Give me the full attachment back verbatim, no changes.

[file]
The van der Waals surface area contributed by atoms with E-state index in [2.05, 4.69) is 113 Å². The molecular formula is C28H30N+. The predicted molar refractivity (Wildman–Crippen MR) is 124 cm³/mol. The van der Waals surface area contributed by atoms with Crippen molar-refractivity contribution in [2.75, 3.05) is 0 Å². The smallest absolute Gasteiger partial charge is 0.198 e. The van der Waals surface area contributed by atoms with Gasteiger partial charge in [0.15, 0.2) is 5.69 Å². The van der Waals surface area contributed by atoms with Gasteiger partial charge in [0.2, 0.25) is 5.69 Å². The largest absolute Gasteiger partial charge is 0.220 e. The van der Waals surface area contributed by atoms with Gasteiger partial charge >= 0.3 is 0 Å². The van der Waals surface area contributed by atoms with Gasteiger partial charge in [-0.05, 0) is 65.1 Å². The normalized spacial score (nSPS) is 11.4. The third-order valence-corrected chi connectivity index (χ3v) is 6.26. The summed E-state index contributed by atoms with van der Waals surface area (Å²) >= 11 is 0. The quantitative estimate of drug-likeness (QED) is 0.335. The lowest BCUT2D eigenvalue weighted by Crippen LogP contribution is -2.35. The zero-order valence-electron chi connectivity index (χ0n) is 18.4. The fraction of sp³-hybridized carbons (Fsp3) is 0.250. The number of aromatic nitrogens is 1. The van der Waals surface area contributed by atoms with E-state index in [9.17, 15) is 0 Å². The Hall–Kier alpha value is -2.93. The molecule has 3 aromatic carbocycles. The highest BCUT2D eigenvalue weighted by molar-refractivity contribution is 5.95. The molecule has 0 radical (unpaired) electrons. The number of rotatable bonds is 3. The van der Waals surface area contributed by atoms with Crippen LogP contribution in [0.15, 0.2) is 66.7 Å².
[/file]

The van der Waals surface area contributed by atoms with E-state index in [2.05, 4.69) is 113 Å². The molecular formula is C28H30N+. The predicted molar refractivity (Wildman–Crippen MR) is 124 cm³/mol. The van der Waals surface area contributed by atoms with Crippen molar-refractivity contribution in [2.75, 3.05) is 0 Å². The smallest absolute Gasteiger partial charge is 0.198 e. The van der Waals surface area contributed by atoms with Gasteiger partial charge in [0.15, 0.2) is 5.69 Å². The van der Waals surface area contributed by atoms with Gasteiger partial charge in [0.2, 0.25) is 5.69 Å². The largest absolute Gasteiger partial charge is 0.220 e. The van der Waals surface area contributed by atoms with Gasteiger partial charge >= 0.3 is 0 Å². The van der Waals surface area contributed by atoms with Gasteiger partial charge in [-0.05, 0) is 65.1 Å². The normalized spacial score (nSPS) is 11.4. The third-order valence-corrected chi connectivity index (χ3v) is 6.26. The summed E-state index contributed by atoms with van der Waals surface area (Å²) >= 11 is 0. The quantitative estimate of drug-likeness (QED) is 0.335. The lowest BCUT2D eigenvalue weighted by Crippen LogP contribution is -2.35. The zero-order valence-electron chi connectivity index (χ0n) is 18.4. The fraction of sp³-hybridized carbons (Fsp3) is 0.250. The number of aromatic nitrogens is 1. The van der Waals surface area contributed by atoms with E-state index in [9.17, 15) is 0 Å². The Hall–Kier alpha value is -2.93. The molecule has 3 aromatic carbocycles. The highest BCUT2D eigenvalue weighted by molar-refractivity contribution is 5.95. The molecule has 0 radical (unpaired) electrons. The number of rotatable bonds is 3. The van der Waals surface area contributed by atoms with Crippen LogP contribution in [0.15, 0.2) is 66.7 Å².